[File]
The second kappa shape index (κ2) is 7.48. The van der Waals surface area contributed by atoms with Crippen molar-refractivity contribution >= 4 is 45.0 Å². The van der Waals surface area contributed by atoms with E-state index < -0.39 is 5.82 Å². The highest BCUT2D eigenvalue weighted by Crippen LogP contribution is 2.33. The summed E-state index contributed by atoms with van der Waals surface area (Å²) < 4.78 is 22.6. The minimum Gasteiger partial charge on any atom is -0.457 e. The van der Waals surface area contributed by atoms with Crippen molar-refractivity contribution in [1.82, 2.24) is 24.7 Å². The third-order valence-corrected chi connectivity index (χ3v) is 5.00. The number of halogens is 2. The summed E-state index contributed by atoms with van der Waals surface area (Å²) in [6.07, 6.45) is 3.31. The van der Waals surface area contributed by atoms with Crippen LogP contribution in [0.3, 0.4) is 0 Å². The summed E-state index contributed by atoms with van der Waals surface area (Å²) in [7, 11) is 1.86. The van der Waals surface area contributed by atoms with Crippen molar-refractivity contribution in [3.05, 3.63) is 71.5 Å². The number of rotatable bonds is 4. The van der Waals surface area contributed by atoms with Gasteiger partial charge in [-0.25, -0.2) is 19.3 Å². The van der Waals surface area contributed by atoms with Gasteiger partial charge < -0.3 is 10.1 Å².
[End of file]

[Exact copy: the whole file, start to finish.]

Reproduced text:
The second kappa shape index (κ2) is 7.48. The van der Waals surface area contributed by atoms with Crippen molar-refractivity contribution >= 4 is 45.0 Å². The van der Waals surface area contributed by atoms with E-state index < -0.39 is 5.82 Å². The highest BCUT2D eigenvalue weighted by Crippen LogP contribution is 2.33. The summed E-state index contributed by atoms with van der Waals surface area (Å²) < 4.78 is 22.6. The minimum Gasteiger partial charge on any atom is -0.457 e. The van der Waals surface area contributed by atoms with Crippen molar-refractivity contribution in [1.82, 2.24) is 24.7 Å². The third-order valence-corrected chi connectivity index (χ3v) is 5.00. The number of halogens is 2. The summed E-state index contributed by atoms with van der Waals surface area (Å²) in [6.07, 6.45) is 3.31. The van der Waals surface area contributed by atoms with Crippen LogP contribution in [0.3, 0.4) is 0 Å². The summed E-state index contributed by atoms with van der Waals surface area (Å²) in [7, 11) is 1.86. The van der Waals surface area contributed by atoms with Crippen molar-refractivity contribution in [3.05, 3.63) is 71.5 Å². The number of rotatable bonds is 4. The van der Waals surface area contributed by atoms with Gasteiger partial charge in [-0.25, -0.2) is 19.3 Å². The van der Waals surface area contributed by atoms with Gasteiger partial charge < -0.3 is 10.1 Å².